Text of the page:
Monday, June 3, 2013

Fossil-fuel divestment movement escalates

College students and supporters hold up signs at a rally to support fossil fuel divestment outside of City Hall in San Francisco. ASSOCIATED PRESS
SWARTHMORE, Pa. — Student activists at more than 200 colleges are trying a new tactic in hopes of slowing the pace of climate change: They are asking their schools to stop investing in fossil-fuel companies.

The Fossil Free campaign argues that if it’s wrong to pour pollution into the air and contribute to climate change, it’s also wrong to profit from it. The strategy, modeled after anti-apartheid campaigns of the 1980s, aims to limit the flow of capital to fossil fuel companies by making their stocks morally and financially unattractive. In theory, that could lead to a slowdown in how much fossil fuel is burned and indirectly speed investments in renewable energy.

The students say it’s hard for colleges and universities to ignore the arguments when scientists are teaching classes about climate change, and when the core mission of such institutions is to prepare young people for the future.

“The world that we’re going to be raising our kids in is going to be very different from the one we were born into,” said Sophie Harrison, an 18-year-old freshman at Stanford University.

It is far from certain that the campaign will help change the behavior of fossil-fuel companies or public attitudes about climate change. And unlike apartheid, the target of previous divestment campaigns, there is no ready alternative to fossil fuels. The global economy is powered by coal, oil, and natural gas. Affordable, low-carbon alternatives to these fuels aren’t widely available.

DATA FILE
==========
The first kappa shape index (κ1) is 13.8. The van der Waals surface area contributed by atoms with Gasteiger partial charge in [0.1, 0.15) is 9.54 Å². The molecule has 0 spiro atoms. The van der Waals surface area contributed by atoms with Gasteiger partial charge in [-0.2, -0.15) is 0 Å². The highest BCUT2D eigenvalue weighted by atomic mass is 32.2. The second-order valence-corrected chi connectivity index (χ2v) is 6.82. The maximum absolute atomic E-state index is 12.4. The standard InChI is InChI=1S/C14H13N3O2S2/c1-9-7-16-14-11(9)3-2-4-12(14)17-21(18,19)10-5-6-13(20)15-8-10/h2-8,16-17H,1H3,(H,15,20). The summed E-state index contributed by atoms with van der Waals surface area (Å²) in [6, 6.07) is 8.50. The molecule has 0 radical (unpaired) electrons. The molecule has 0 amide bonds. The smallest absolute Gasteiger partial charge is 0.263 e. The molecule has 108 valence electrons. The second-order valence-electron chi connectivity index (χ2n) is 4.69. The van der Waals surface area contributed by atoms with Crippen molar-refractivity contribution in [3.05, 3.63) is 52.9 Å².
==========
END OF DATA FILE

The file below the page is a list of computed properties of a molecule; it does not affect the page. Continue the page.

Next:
The campaign targets companies that own most of the world’s coal, oil, and natural gas reserves. While many schools argue divestment would harm their endowments, an analysis conducted for the Associated Press casts doubt on that. The research firm S&P Capital IQ found that by one measure, endowments would have been better off had they divested 10 years ago.

The firm calculated the total returns of the broad U.S. market as tracked by the S&P 500 index, with and without the companies singled out by Fossil Free. An endowment of $1 billion that excluded fossil-fuel companies would have grown to $2.26 billion over the past 10 years, but an endowment that included investments in fossil-fuel companies would have grown to $2.14 billion. That extra $119 million could pay for 850 four-year scholarships, assuming tuition of $35,000 per year.

The stakes are even bigger for some schools. Fossil Free is targeting Stanford’s $17 billion endowment, and last year 72 percent of Harvard University undergraduates who cast a ballot voted to divest its $30 billion endowment. Harvard officials responded by saying they have “a strong presumption against divestment.”
Financial giants such as HSBC, Citibank, and the credit rating agency Standard & Poor’s have raised concerns about the financial stability of fossil-fuel companies — if the world decides to drastically reduce carbon emissions.

But that’s a big “if,” and Wall Street analysts who cover oil company stocks are unconcerned. Fadel Gheit, an analyst at Oppenheimer & Co., says there is “no way” a campaign like this could change a company’s energy mix, let alone the entire world’s.

Endowments don’t have enough financial clout to affect the flow or cost of capital for fossil-fuel companies, he said, and fossil fuels are too integral to the world economy.

Syndicated from Toledoblade

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